The controversies about UK higher education, especially with the recent tuition fees increase and after the news that many of them pay their senior managers very high salaries, calls for more information and regulation about the quality and transparency that universities offer. A new system is to be launched by 2020, which aims to classify each subject offered with either gold, silver or bronze. According to the Department for Education, as well as a gold, silver or bronze scheme, further details about the degree will be available such as post-degree employment prospects, potential earnings, and dropout rates.
The ranking is the next phase built on the new ranking system for universities overall, where the University of Portsmouth was awarded gold. This is also supported by the data from the Teaching Excellence Framework (TEF), which assesses universities on a range of measures including student satisfaction and what students do after they graduate. Nevertheless, some top universities protested the TEF’s last ranking procedure as inappropriate after failing to achieve the highest award.
“In the age of the student, universities will no longer be able to hide if their teaching quality is not up to the world-class standard that we expect”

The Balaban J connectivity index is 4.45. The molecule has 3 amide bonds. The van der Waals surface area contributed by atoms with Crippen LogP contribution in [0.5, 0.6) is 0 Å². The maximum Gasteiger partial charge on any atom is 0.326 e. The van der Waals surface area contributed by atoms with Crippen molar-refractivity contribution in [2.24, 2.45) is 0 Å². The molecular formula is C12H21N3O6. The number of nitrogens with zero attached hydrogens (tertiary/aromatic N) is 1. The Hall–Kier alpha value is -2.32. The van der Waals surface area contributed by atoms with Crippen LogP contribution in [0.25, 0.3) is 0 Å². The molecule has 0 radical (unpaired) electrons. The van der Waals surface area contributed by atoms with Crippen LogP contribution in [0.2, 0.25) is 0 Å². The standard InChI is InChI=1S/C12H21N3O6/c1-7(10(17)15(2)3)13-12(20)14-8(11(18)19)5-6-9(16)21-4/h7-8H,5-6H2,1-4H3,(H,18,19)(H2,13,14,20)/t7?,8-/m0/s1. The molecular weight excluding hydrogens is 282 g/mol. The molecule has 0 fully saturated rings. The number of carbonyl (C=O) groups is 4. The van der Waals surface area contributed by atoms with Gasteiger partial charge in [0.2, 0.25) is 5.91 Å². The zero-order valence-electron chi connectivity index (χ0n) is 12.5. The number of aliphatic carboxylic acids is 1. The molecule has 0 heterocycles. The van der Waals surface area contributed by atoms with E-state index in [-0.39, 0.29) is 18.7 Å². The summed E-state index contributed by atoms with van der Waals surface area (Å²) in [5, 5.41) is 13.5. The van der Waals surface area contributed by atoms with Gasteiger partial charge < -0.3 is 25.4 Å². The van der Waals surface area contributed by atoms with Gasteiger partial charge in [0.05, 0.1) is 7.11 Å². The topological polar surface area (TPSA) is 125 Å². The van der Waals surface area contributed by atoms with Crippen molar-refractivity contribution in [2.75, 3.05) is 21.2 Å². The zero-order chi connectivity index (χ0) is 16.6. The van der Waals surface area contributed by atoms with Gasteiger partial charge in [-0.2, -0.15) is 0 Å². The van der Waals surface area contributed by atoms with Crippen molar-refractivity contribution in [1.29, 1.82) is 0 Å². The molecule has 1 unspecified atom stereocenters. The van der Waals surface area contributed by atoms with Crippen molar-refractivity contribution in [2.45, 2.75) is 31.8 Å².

A spokesman from the Department of Education stated the rating system would allow students to make “consumer-style comparisons of degree courses” and “this will shine a light on poor quality teaching and ensure that standards are driven upwards.” The great expense that each student has to pay for a degree, normally a surplus of over £30,000, has to be done with caution. In this way hopefully potential undergraduates can compare different courses from different universities with more certainty, and any poor-quality teaching by universities will be exposed.
Sam Gyimah, the new universities minister, said: “Prospective students deserve to know which courses deliver great teaching and great outcomes, and which ones are lagging behind. In the age of the student, universities will no longer be able to hide if their teaching quality is not up to the world-class standard that we expect. The new subject-level TEF will give students more information about that than ever before, allowing them to drill down and compare universities by subject. This will level the international playing field to help applicants make better choices, and ensure that more students get the value for money they deserve from higher education”.
The award will first be piloted by fifty universities as a test and should be available on the internet in websites through the government and the respective universities. A consultation on the way the new framework will operate is being launched and will last ten weeks.